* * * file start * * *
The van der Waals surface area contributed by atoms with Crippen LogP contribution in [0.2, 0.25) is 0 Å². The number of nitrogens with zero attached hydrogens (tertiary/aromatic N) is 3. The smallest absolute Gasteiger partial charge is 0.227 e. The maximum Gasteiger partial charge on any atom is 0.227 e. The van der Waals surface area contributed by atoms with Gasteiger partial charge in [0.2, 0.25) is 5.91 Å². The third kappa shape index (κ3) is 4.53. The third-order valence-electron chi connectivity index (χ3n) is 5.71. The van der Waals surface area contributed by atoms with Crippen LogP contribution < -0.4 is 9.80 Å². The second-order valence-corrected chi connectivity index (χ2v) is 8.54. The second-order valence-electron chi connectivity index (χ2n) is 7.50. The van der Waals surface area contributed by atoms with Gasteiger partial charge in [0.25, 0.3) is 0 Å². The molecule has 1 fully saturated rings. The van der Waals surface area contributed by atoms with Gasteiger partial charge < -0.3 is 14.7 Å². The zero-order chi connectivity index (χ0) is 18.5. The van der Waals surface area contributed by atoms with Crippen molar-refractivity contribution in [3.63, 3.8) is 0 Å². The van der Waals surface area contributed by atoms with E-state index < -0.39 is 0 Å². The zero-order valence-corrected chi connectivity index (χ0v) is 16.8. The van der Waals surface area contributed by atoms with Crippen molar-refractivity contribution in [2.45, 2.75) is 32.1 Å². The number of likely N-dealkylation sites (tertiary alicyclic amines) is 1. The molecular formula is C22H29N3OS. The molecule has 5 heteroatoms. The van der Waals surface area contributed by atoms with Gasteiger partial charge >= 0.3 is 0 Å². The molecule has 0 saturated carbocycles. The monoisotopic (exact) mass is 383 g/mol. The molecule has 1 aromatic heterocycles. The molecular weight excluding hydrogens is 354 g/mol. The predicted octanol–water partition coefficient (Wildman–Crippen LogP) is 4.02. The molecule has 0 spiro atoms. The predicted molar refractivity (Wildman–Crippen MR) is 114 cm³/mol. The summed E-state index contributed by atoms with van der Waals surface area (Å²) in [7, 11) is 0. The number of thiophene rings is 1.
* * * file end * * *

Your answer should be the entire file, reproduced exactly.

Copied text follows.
The van der Waals surface area contributed by atoms with Crippen LogP contribution in [0.2, 0.25) is 0 Å². The number of nitrogens with zero attached hydrogens (tertiary/aromatic N) is 3. The smallest absolute Gasteiger partial charge is 0.227 e. The maximum Gasteiger partial charge on any atom is 0.227 e. The van der Waals surface area contributed by atoms with Gasteiger partial charge in [0.2, 0.25) is 5.91 Å². The third kappa shape index (κ3) is 4.53. The third-order valence-electron chi connectivity index (χ3n) is 5.71. The van der Waals surface area contributed by atoms with Crippen LogP contribution < -0.4 is 9.80 Å². The second-order valence-corrected chi connectivity index (χ2v) is 8.54. The second-order valence-electron chi connectivity index (χ2n) is 7.50. The van der Waals surface area contributed by atoms with Gasteiger partial charge in [0.25, 0.3) is 0 Å². The molecule has 1 fully saturated rings. The van der Waals surface area contributed by atoms with Gasteiger partial charge < -0.3 is 14.7 Å². The zero-order chi connectivity index (χ0) is 18.5. The van der Waals surface area contributed by atoms with Crippen molar-refractivity contribution in [3.63, 3.8) is 0 Å². The van der Waals surface area contributed by atoms with E-state index < -0.39 is 0 Å². The zero-order valence-corrected chi connectivity index (χ0v) is 16.8. The van der Waals surface area contributed by atoms with Crippen molar-refractivity contribution in [2.45, 2.75) is 32.1 Å². The number of likely N-dealkylation sites (tertiary alicyclic amines) is 1. The molecular formula is C22H29N3OS. The molecule has 5 heteroatoms. The van der Waals surface area contributed by atoms with Gasteiger partial charge >= 0.3 is 0 Å². The molecule has 0 saturated carbocycles. The monoisotopic (exact) mass is 383 g/mol. The molecule has 1 aromatic heterocycles. The molecular weight excluding hydrogens is 354 g/mol. The predicted octanol–water partition coefficient (Wildman–Crippen LogP) is 4.02. The molecule has 0 spiro atoms. The predicted molar refractivity (Wildman–Crippen MR) is 114 cm³/mol. The summed E-state index contributed by atoms with van der Waals surface area (Å²) in [7, 11) is 0. The number of thiophene rings is 1.